if both "York" and "New York" are legal names, and the names are space
separated as well, any solution is bound to break.

/L
--
Lasse Reichstein Nielsen - lr*@hotpop.com
Art D'HTML: <URL:http://www.infimum.dk/HTML/randomArtSplit.html>
'Faith without judgement merely degrades the spirit divine.'
Jul 20 '05 #5
Dr John Stockton <sp**@merlyn.demon.co.uk> wrote in message news:<th**************@merlyn.demon.co.uk>...
However : it's Edinburgh - and what about Store Heddinge,
St. Ives, Cape Town, & New York?


Thanks for everyone's answers -- I'll definitely give it a try.

To John Stockton and Richard Cornford, sorry, I should have given more
details (I didn't want to clutter the post with irrelevant details).
I have a postal code list in XLS format in four colums, the fourth of
which contains town names. I extracted the town names to plaintext,
replaced all the spaces with underscores (eg New_York, Cape_Town),
removed all the fullstops and other non-alphabetic characters (eg
St_Yves, St_George_s_Mall) and sorted it alphabetically using a word
processor. Now I'm stuck with a list of names with hundreds of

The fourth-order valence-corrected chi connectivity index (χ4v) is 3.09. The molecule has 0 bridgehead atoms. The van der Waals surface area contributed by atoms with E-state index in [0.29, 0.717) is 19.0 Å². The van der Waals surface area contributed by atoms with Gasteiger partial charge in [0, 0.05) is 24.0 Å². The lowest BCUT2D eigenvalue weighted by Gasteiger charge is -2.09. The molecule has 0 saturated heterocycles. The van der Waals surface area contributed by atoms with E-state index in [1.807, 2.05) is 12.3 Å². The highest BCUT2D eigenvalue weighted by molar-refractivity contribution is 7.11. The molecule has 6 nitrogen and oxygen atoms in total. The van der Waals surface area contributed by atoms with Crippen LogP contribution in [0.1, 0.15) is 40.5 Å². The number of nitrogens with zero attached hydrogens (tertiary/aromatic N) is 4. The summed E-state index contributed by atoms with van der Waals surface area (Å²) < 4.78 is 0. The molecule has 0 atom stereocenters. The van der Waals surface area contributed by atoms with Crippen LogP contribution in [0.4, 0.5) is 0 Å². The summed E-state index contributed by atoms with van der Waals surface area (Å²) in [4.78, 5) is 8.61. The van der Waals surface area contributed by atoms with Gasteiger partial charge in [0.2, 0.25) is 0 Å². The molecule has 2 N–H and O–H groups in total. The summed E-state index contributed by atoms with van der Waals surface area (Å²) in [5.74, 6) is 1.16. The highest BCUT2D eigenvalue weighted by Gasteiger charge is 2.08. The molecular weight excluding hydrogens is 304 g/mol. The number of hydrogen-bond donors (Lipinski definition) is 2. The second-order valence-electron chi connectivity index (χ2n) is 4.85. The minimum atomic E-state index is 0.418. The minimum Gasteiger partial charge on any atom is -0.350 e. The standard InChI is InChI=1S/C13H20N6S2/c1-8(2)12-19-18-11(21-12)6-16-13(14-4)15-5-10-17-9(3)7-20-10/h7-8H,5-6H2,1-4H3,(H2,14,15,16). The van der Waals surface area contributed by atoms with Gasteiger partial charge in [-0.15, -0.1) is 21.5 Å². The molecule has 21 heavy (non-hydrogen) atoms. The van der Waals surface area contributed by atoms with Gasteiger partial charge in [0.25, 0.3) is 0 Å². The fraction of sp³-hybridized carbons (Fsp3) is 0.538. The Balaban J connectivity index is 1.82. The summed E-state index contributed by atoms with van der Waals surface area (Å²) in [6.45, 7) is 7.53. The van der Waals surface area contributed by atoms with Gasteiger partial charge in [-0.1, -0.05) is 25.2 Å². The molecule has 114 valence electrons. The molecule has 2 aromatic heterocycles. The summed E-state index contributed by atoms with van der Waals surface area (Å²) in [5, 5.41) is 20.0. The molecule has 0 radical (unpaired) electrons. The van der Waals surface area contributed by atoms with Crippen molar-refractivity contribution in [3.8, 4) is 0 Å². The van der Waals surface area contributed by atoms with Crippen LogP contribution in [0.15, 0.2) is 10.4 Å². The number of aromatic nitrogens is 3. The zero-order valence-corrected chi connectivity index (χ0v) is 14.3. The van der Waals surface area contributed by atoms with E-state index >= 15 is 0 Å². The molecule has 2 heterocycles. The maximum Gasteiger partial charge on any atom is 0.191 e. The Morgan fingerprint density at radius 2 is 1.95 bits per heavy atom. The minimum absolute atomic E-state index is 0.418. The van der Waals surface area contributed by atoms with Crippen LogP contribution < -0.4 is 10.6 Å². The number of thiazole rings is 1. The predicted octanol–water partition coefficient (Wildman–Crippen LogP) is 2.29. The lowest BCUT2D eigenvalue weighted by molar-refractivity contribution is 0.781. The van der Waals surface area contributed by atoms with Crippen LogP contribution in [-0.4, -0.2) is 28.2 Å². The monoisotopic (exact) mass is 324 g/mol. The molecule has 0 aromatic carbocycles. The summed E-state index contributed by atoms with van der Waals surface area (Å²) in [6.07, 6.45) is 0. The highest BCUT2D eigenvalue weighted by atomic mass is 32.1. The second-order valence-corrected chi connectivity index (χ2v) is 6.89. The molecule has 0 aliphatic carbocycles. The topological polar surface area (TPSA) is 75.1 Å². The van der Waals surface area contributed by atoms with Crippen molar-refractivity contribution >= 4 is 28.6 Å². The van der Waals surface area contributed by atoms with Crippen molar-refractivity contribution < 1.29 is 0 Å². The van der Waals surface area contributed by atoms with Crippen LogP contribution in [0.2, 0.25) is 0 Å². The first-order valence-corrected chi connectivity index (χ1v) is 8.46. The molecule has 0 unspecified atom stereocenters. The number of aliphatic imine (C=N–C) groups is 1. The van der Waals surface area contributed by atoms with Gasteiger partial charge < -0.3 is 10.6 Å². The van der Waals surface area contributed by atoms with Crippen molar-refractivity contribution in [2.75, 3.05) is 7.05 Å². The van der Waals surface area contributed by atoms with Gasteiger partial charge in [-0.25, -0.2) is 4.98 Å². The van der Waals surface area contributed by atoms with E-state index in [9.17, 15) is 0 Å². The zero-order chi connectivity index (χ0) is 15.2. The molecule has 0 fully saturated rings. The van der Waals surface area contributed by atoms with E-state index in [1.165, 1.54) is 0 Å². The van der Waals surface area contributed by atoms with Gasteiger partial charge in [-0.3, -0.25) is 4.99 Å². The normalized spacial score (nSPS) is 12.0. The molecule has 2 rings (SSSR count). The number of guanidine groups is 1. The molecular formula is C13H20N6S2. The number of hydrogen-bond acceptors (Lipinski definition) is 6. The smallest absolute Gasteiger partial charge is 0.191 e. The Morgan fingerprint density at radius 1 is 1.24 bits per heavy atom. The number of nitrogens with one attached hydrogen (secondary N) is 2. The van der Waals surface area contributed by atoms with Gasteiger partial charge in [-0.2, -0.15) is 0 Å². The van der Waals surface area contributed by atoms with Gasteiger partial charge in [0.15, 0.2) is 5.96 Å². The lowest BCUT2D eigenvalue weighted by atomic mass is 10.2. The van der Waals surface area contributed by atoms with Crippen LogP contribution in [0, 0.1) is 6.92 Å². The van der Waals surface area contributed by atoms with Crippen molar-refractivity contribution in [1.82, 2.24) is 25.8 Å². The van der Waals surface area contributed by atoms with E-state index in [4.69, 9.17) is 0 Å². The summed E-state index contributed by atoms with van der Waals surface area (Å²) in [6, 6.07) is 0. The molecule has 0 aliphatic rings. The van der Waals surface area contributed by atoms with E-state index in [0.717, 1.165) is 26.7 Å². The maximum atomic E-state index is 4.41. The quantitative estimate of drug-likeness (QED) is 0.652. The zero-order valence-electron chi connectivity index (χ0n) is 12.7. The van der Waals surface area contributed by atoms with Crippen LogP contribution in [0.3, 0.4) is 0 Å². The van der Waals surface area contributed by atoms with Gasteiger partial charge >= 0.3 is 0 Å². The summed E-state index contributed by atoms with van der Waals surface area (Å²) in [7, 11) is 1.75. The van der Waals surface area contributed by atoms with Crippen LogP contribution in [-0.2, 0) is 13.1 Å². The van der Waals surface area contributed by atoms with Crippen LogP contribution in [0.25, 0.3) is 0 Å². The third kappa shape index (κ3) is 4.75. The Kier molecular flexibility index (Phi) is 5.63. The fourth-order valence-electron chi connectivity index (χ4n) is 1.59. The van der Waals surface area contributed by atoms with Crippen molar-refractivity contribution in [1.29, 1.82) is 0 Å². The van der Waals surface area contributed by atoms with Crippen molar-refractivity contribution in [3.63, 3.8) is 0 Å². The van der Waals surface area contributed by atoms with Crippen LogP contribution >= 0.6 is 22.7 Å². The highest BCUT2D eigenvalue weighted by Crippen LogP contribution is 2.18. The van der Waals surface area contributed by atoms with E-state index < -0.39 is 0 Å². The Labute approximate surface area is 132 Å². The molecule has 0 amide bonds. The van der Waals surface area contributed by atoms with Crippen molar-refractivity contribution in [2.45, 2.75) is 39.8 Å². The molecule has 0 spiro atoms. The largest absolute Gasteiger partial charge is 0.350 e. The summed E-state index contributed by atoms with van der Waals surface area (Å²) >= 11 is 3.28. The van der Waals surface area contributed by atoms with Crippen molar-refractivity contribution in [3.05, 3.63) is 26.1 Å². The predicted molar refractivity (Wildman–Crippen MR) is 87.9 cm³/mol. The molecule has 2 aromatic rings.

duplicates (many of these towns have several postal codes, you see).

I'm a translator (EN-AF-EN) and I'd like to use the list as a spelling
reference (chances are that the Post Office will know the correct
spelling of a place name).

I see many applications which are useful to translators which can
easily be solved using JavaScript (and JavaScript is handy too because
it works offline and on most browsers, and even the ones that are
browser specific are specific to commonly available browsers). I have
seen a handy word-count facility, for example. I have also seen a
spell checker (which doesn't work in Opera and which chokes the
computer when trying to use more than 100 k words, heh-heh).
Something to sort words in alphabetical order would be equally useful.

Some might say "but don't MS Word or Trados or Wordfast have all these